Corruption and abuse of office are systemic up and down the bureaucratic ladder, as is the exploitation of bureaucratic red tape by party-state officials. The traditional narrative of the problem has been that the supreme leader’s good intentions are distorted by lower officials for their private gain. In response, the regime has frequently sent special inspection groups to lower-ranking units to fight “anti-socialist phenomena” including excessive corruption. However, these groups have been more interested in taking bribes themselves than in stamping out corruption. Though high-level corruption has been intermittently prosecuted, this has generally been done for the aim of political purges rather than for anti-corruption purposes. Likewise, at lower levels, corruption charges seem to be largely motivated by inter-organizational political competition. During and after the transfer of power to Kim Jong-un, Kim Jong-un has talked about the need to eradicate corruption among lower officials. Since then, some deterrent measures have been taken, including party inspections, public executions and the inhibition of corruption through “unbounded loyalty to the leader.” In his 2019 New Year’s address, Kim Jong-un said that party and government organs, and working people’s organizations “should eradicate abuse of power, bureaucratism and corruption.” But to judge by previous anti-corruption campaigns, Kim’s words will have little long-term effect.
Prosecution of office abuse
Chapter 5 of the constitution guarantees basic civil rights. However, in reality, the regime ignores civil rights and carries out repression when presented with even the most insignificant political resistance from the population. Public executions and sudden deportations without due process persist. In addition, mistreatment and torture at labor and prison camps are still widespread. The UN General Assembly has passed several resolutions on human rights violations in North Korea over the last 16 consecutive years (2005 – 2020).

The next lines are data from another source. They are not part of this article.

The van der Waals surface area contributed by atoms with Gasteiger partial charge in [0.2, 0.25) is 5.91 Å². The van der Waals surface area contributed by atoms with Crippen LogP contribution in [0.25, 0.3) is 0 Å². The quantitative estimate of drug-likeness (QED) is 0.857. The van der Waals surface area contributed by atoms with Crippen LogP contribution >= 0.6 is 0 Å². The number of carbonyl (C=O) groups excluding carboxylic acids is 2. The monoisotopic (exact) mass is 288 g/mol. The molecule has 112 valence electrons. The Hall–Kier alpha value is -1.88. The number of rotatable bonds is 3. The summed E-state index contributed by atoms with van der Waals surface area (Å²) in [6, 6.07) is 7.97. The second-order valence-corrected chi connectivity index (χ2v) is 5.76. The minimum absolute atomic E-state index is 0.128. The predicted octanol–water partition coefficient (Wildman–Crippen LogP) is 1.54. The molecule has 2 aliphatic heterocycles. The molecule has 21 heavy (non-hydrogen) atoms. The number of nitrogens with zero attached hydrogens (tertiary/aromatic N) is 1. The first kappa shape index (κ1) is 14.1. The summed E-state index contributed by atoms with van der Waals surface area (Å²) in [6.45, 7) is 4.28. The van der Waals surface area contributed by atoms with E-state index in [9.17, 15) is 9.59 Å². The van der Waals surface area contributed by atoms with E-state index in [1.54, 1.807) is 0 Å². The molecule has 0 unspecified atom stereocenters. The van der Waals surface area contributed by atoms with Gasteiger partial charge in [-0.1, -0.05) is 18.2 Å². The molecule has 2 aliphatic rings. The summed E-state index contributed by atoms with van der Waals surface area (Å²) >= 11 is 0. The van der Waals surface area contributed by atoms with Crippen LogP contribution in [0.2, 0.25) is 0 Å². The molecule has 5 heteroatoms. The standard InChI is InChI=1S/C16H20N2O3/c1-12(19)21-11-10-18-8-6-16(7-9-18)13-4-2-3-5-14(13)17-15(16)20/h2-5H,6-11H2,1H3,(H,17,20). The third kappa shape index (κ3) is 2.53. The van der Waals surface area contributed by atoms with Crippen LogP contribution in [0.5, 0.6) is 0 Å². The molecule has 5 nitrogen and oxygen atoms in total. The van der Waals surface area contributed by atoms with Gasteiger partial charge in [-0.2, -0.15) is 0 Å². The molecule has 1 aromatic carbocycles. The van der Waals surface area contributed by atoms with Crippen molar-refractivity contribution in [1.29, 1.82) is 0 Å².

Traditionally, law enforcement has been applied discriminately depending on the individual’s political affiliations, such as his or her membership in the party or strength of personal patronage network, one’s songbun (political classification of individuals), and, more recently, his or her ability to provide bribes. When it comes to discrimination based on gender, North Korea officially prevents “all forms of discrimination against women” based on the Law on the Protection and Promotion of the Rights of Women. However, discrimination based on traditional gender roles still seems to directly or indirectly constrain women in exercising their basic rights.
As in previous versions, Article 68 of the 14th revised constitution of 2019 guarantees freedom of religious belief. However, it also states that religion cannot be used to draw foreign influence into the country or damage the state order. In reality, North Korea, whose capital, Pyongyang, was once known as the “Jerusalem of the East,” remains one of the most anti-religious countries in the world. Aside from some official pro forma religious organizations, and several church buildings in Pyongyang that are used for receiving foreign guests and for propaganda purposes, any sign of autonomous religious activity has been harshly persecuted. For example, in 2020, the U.S.-based NGO Open Doors ranked North Korea as the worst country globally for the persecution of Christians – followed by Afghanistan, Somalia, Libya, Pakistan and Eritrea – for the 18th consecutive year.